As pointed out by our friend Federico Garau over at the Conflictus Legum blog, the Belgian Supreme Court (Hof van Cassatie/Cour de Cassation) has made a preliminary reference to the ECJ, with regard to the interpretation of Art. 6 (individual employment contracts) of the 1980 Rome Convention on the law applicable to contractual obligations.
The case (the second, to the best of my knowledge, to be made pursuant to the two 1988 Protocols on the interpretation of the Convention by the Court of Justice, after the ICF case, no. C-133/08), was lodged on 29 July 2010 under C-384/10, Jan Voogsgeerd v Navimer SA.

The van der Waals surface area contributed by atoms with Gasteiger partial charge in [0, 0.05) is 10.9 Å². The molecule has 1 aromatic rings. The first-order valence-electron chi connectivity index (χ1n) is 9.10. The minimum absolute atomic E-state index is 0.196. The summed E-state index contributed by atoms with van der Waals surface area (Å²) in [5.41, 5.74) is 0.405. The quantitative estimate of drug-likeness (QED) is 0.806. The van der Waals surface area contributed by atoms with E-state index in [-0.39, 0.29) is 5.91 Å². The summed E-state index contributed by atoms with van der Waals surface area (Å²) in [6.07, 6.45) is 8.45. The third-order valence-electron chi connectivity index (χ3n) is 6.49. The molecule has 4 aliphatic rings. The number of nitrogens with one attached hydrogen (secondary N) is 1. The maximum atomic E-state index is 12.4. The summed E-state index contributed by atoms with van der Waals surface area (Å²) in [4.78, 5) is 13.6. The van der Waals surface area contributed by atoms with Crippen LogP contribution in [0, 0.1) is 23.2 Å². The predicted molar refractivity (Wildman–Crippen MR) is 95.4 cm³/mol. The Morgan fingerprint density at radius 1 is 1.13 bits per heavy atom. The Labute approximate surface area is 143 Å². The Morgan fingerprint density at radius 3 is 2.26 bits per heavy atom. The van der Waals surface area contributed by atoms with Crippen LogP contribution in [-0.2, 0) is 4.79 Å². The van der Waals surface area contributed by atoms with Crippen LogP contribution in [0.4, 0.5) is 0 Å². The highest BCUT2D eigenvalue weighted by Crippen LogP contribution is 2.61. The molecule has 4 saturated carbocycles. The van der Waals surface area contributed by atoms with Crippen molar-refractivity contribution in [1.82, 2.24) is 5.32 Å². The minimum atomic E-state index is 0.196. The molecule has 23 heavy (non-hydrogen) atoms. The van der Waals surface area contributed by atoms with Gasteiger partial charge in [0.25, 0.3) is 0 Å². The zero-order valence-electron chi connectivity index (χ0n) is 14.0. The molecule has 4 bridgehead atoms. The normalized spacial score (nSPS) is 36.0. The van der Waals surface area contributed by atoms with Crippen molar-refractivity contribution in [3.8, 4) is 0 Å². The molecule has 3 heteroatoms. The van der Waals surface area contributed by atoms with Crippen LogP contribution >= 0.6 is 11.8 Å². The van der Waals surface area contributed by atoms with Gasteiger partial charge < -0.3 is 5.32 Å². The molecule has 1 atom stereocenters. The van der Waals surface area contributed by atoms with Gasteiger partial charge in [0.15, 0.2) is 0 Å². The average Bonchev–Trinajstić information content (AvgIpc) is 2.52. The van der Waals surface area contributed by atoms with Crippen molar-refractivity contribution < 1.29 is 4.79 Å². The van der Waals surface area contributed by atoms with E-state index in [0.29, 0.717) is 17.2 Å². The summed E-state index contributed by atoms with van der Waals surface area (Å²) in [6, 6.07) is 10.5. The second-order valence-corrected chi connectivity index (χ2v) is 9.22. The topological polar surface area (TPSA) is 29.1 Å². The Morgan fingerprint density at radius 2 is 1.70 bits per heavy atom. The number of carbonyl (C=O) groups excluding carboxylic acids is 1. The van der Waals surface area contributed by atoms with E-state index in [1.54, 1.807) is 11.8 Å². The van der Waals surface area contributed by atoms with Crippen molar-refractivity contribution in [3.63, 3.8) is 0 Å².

Must the country in which the place of business is situated through which an employee was engaged, within the meaning of Article 6(2)(b) of the Convention on the law applicable to contractual obligations, opened for signature in Rome on 19 June 1980, 1 be taken to mean the country in which the place of business of the employer is situated through which, according to the contract of employment, the employee was engaged, or the country in which the place of business of the employer is situated with which the employee is connected for his actual employment, even though that employee does not habitually carry out his work in any one country?